Audio recorded semistructured face-to-face individual interviews were held in privacy between late 2012 and mid-2013 (MSE) and lasted 30–120 min (mean: 90 min). The interview guide was based on the literature on diabetes and the capability approach, clinical and research experience, and guidance from experts in qualitative research methodology. The participants were asked to describe their experiences of living with diabetes, important aspects and barriers for a good life with diabetes, and thoughts about diabetes care. Situation-bound probes (eg, what do you mean by…, tell me more about…) confirmed and deepened understanding. Two pilot interviews resulted in a minor revision of the order in which the questions were presented. Both pilot interviews were included in the study as it was deemed that they provided useful information. The majority of the interviews (n=26) were conducted at the outpatient clinics. Owing to the long travelling distances and participant preference, two of the interviews were conducted in the participants' homes and one at a university. Background data were collected at each interview session. Medical data were collected from the NDR, complemented with data from patient records when information was lacking.
The verbatim transcripts (1275 pages or 355 996 words) were analysed using qualitative content analysis (MSE).67 With Sen's capability approach used as a frame of thought, we sought to identify resources and barriers important to the achievement of what was considered important in life. To generate a basis for a PROM, the analysis approach was close to the text maintaining the verbal phrasing. Going back and forth, each transcript (ie, the unit of analysis) was read several times and relevant parts were extracted and coded preliminarily (ie, given descriptive labels). Using a word-processing program, parts of similar content were assembled as meaning units, condensed (ie, shortened while still keeping the meaning), coded (table 2), grouped into subcategories according to similarities and differences, and aggregated into categories, main categories and the overarching theme (table 3). Researcher triangulation was used throughout the analysis process. Cross-checking the first 10 interviews (MSE and JL) revealed almost identical extraction of meaning units. Differences were discussed and easily resolved. The process of coding, categorising, describing the categories, and choosing representative quotations was discussed until consensus was met within the group.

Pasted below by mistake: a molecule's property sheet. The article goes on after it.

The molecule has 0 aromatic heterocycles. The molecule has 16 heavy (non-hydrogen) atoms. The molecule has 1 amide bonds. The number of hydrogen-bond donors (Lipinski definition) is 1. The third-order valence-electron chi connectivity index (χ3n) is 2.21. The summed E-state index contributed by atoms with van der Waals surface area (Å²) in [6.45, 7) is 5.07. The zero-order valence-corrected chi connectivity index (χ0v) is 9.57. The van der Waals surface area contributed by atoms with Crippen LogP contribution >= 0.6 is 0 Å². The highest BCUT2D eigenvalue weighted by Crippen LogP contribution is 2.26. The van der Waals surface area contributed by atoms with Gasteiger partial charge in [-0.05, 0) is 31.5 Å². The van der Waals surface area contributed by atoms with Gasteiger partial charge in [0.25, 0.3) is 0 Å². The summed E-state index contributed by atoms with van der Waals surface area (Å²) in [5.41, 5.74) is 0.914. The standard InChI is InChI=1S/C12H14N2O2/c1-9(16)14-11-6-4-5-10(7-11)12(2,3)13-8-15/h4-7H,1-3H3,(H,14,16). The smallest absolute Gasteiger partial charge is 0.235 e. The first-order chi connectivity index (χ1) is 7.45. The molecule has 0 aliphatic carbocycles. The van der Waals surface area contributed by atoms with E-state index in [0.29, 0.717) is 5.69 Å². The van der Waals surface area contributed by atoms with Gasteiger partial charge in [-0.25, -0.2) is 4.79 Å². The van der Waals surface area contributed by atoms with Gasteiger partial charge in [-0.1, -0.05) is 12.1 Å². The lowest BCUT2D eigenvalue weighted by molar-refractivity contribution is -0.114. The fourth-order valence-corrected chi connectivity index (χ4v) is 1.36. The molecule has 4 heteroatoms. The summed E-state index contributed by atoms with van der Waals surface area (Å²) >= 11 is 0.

The participants were informed orally and in writing about the study's purpose, confidentiality, voluntary participation and their right to end their involvement at any point. They were also informed that the nurse conducting the interviews was not employed at the clinic. Written informed consent was collected by the research group.
The analysis resulted in the overarching theme ‘To live a good life with diabetes’ constituting two main categories (table 3). In the following section, the two main categories with accompanying categories are described followed by exemplifying quotes.
How I feel and how things are going with my diabetes
Mastering management to be able to feel good in the present as well as the future
The most central aspect was to feel good, in the present and in the future, and not to be affected too much by diabetes and the workload of its management. These two time perspectives were sometimes described as going hand-in-hand but sometimes not, and therefore needed to be balanced. Good management of diabetes was described as a prerequisite for feeling good in the short and long term. At the same time, living with diabetes and the associated management demands every single day, year after year, could be experienced as tough and overwhelming.